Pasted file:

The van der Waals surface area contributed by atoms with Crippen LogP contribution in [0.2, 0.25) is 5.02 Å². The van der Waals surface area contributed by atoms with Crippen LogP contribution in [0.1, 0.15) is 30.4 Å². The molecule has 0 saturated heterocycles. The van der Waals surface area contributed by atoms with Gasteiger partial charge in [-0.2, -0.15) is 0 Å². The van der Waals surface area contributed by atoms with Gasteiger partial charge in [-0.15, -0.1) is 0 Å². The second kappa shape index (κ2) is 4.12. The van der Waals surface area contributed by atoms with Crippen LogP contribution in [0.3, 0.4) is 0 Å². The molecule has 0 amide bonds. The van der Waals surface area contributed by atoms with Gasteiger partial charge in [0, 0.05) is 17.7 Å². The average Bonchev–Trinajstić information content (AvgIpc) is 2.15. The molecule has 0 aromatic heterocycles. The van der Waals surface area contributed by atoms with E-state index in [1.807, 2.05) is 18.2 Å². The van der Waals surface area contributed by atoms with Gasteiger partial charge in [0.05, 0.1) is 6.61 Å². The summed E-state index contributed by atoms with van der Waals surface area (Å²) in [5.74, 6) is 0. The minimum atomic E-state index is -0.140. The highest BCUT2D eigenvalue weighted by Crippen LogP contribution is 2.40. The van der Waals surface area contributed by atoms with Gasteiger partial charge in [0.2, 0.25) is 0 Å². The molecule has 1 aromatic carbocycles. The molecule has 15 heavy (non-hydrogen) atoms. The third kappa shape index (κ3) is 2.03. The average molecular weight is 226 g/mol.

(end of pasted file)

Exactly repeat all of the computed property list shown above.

The van der Waals surface area contributed by atoms with Crippen LogP contribution in [0.2, 0.25) is 5.02 Å². The van der Waals surface area contributed by atoms with Crippen LogP contribution in [0.1, 0.15) is 30.4 Å². The molecule has 0 saturated heterocycles. The van der Waals surface area contributed by atoms with Gasteiger partial charge in [-0.2, -0.15) is 0 Å². The van der Waals surface area contributed by atoms with Gasteiger partial charge in [-0.15, -0.1) is 0 Å². The second kappa shape index (κ2) is 4.12. The van der Waals surface area contributed by atoms with Crippen LogP contribution in [0.3, 0.4) is 0 Å². The molecule has 0 amide bonds. The van der Waals surface area contributed by atoms with Gasteiger partial charge in [0, 0.05) is 17.7 Å². The average Bonchev–Trinajstić information content (AvgIpc) is 2.15. The molecule has 0 aromatic heterocycles. The van der Waals surface area contributed by atoms with E-state index in [1.807, 2.05) is 18.2 Å². The van der Waals surface area contributed by atoms with Gasteiger partial charge in [0.05, 0.1) is 6.61 Å². The summed E-state index contributed by atoms with van der Waals surface area (Å²) in [5.74, 6) is 0. The minimum atomic E-state index is -0.140. The highest BCUT2D eigenvalue weighted by Crippen LogP contribution is 2.40. The van der Waals surface area contributed by atoms with Gasteiger partial charge in [0.2, 0.25) is 0 Å². The molecule has 1 aromatic carbocycles. The molecule has 15 heavy (non-hydrogen) atoms. The third kappa shape index (κ3) is 2.03. The average molecular weight is 226 g/mol.